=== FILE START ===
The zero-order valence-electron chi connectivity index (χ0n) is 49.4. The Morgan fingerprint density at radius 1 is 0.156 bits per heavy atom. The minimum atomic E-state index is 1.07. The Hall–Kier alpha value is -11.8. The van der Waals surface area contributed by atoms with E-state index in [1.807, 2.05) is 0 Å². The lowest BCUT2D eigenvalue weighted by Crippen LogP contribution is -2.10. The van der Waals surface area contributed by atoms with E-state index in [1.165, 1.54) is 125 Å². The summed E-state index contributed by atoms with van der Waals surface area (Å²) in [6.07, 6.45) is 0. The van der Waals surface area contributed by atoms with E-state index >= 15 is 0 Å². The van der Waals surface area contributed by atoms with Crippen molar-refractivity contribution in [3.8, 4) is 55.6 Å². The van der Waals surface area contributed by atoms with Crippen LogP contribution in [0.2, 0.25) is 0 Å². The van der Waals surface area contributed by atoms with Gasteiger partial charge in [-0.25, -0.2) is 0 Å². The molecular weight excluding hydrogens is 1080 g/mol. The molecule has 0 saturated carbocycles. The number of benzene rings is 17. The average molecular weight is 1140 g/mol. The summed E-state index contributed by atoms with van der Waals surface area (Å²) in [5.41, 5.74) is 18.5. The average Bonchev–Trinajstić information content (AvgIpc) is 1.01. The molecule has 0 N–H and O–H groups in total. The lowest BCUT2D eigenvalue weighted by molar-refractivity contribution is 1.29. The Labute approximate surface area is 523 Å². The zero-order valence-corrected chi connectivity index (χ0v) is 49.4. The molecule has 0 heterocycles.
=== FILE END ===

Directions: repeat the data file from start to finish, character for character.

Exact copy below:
The zero-order valence-electron chi connectivity index (χ0n) is 49.4. The Morgan fingerprint density at radius 1 is 0.156 bits per heavy atom. The minimum atomic E-state index is 1.07. The Hall–Kier alpha value is -11.8. The van der Waals surface area contributed by atoms with E-state index in [1.807, 2.05) is 0 Å². The lowest BCUT2D eigenvalue weighted by Crippen LogP contribution is -2.10. The van der Waals surface area contributed by atoms with E-state index in [1.165, 1.54) is 125 Å². The summed E-state index contributed by atoms with van der Waals surface area (Å²) in [6.07, 6.45) is 0. The van der Waals surface area contributed by atoms with E-state index >= 15 is 0 Å². The van der Waals surface area contributed by atoms with Crippen molar-refractivity contribution in [3.8, 4) is 55.6 Å². The van der Waals surface area contributed by atoms with Crippen LogP contribution in [0.2, 0.25) is 0 Å². The van der Waals surface area contributed by atoms with Gasteiger partial charge in [-0.25, -0.2) is 0 Å². The molecular weight excluding hydrogens is 1080 g/mol. The molecule has 0 saturated carbocycles. The number of benzene rings is 17. The average molecular weight is 1140 g/mol. The summed E-state index contributed by atoms with van der Waals surface area (Å²) in [5.41, 5.74) is 18.5. The average Bonchev–Trinajstić information content (AvgIpc) is 1.01. The molecule has 0 N–H and O–H groups in total. The lowest BCUT2D eigenvalue weighted by molar-refractivity contribution is 1.29. The Labute approximate surface area is 523 Å². The zero-order valence-corrected chi connectivity index (χ0v) is 49.4. The molecule has 0 heterocycles.